Piet Hein was an extremely gifted Danish thinker, though his fame has generally not spread far beyond Denmark. It is difficult to say exactly what his profession was, as his accomplishments spread over so many disciplines. As a poet he created thousands of Grooks (see below), as a philosopher he wrote about the cultures of 'knows' and 'know nots', as a designer he popularized (and named) the superellipse, and as an engineer and inventor he created several games and puzzles, the most famous of which are Hex and the Soma Cube.
|Piet Hein - Poet and Scientist 1905 - 1996|
Piet Hein was born in Denmark, a direct descendant of the 17th Century Dutch naval hero1 of the same name.
In 1924 he started studying at the Institute for Theoretical Physics of the University of Copenhagen (later to become the Niels Bohr Institute). While there, studying quantum physics, he invented the Soma Cube. Some years later he changed direction and studied engineering at the Technical University of Denmark, while creating industrial inventions.
In 1940, early in the Second World War, German forces invaded Denmark, and Piet Hein twice had to go underground, as he had been president of an anti-Nazi union. Although he could no longer manufacture his inventions, this did not stop him working, and he became a prolific poet, much appreciated by other Danes.
After a full life, having spent years in other countries, he died in Copenhagen, the same city he was born in.
What follows is a little more detail on his better known creations:
While in hiding during the War he started having epigrammatic poems published in Politiken, the leading Danish newspaper, using the pseudonym Kumbel2. These short poems, along with the sketches he penned beside them, he called Grooks3 (Danish: Gruk). They frequently had a double meaning, and could be interpreted as continuing his resistance to the Nazis, and providing Danes some subtle encouragement.
It has been estimated he wrote about 10,000 Grooks expounding his stoic philosophy. He learned several other languages in order to translate them himself. This is one of the better known ones:
Put up in a place
where it's easy to see
the cryptic admonishment
When you feel how depressingly
slowly you climb,
it's well to remember that
Things Take Time.
The superellipse is one of the less well-known geometrical figures. It nevertheless has some unique features that are quite intriguing. The following analogy gives a rough4 idea of what a superellipse looks like...
Imagine a square. Inside the square touching it at the midpoints of each side is a circle. If you inflate the circle as if it were a balloon it will gradually fill the whole square. These inflated circles look similar to supercircles, with the limit being a square. If you could start with a rectangle and an ellipse in the same way you would create superellipses.
These 'flattened curves' were used in many places in the 1960s and 1970s, though they aren't seen much nowadays.
The Soma Cube
While at the University of Copenhagen in the 1930s Piet Hein went to lectures of the physicist Werner Heisenberg - famous for his Uncertainty Principle, for which he received the Nobel prize in 1932. It was during one of these lectures that Hein developed the idea for the Soma Cube.
This is a 3x3x3 cube (ie, made of 27 unit cubes) that can be built out of seven different pieces, each composed of three or four small cubes. Trying to recreate the larger cube from the pieces can be very frustrating, but surprisingly there are numerous different ways it can be done.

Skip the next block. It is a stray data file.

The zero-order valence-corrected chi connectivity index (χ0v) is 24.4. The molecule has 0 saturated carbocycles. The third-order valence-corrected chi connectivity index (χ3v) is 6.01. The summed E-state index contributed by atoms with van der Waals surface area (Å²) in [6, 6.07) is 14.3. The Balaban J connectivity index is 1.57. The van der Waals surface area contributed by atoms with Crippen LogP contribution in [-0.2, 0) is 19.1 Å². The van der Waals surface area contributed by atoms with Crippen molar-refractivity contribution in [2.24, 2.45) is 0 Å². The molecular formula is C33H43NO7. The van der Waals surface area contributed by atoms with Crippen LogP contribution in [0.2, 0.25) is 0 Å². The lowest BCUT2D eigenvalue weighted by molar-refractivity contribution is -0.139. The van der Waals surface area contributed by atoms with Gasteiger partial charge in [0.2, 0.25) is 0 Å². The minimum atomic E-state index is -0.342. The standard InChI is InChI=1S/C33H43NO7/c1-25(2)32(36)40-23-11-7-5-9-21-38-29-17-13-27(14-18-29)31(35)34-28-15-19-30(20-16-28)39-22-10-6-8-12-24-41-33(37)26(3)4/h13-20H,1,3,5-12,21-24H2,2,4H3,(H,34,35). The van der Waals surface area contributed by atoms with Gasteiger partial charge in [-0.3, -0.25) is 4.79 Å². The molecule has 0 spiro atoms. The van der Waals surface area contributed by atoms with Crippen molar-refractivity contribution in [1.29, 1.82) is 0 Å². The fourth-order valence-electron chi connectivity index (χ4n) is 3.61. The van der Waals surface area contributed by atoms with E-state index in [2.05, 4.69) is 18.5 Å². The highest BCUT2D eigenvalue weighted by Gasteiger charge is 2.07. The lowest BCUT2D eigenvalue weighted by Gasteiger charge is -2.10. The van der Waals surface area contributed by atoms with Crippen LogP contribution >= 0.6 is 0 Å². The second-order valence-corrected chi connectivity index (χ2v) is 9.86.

Hex is a game where two players alternate placing counters on a diamond of hexagons, with the aim of completing an unbroken line from one of their sides to the other. Hein said he invented it while thinking about the four-colour map topology problem, which is all to do with how many colours are needed to colour in a map without adjacent areas having the same colour5.
Hex was used as the basis for the TV gameshow Blockbusters first hosted by Bob Holness in the UK in 19836.
In trying to decide whether Piet Hein was a scientist or an artist, one reaches the conclusion that like his superellipse he was neither one thing nor the other, but was a beautiful blend of the two.
He turned his hand to many different arts, always trying to build bridges between the 'hard' technical and natural sciences and the 'soft' humanistic subjects. His scientific credentials are good, due to his academic studies, his friendship with Albert Einstein7, and the respect of the mathematician Norbert Weiner, who dedicated a book to him. His artistic talents go beyond his poetry and mathematical puzzles and designs, as for him art was not limited to non-scientific endeavours.
Piet Hein defined art as a way of thinking about all subjects, so for him being a poet was only one outlet for his astonishing creativity. His philosophical writings in the 1940s asserted that the great cultural divide was not between the haves and the have-nots, but between the knows and the know-nots. He said:
After all, what is art? Art is the creative process and it goes through all fields. Einstein's theory of relativity - now that is a work of art! Einstein was more of an artist in physics than on his violin. Art is this: art is the solution of a problem which cannot be expressed explicitly until it is solved.
The man who is only a poet is not even that.
References and Other Links
Martin Gardner has written several chapters about the puzzles and games Piet Hein created, as well as a chapter on superellipses that inspired this collection of h2g2 entries. The only game invented by Piet Hein not mentioned here is TacTix (also known as Nimbi) which is in both Mathematical Puzzles and Diversions and Knotted Doughnuts and Other Mathematical Bewilderments.
Piet Hein's achievements will be celebrated at PietHein.com.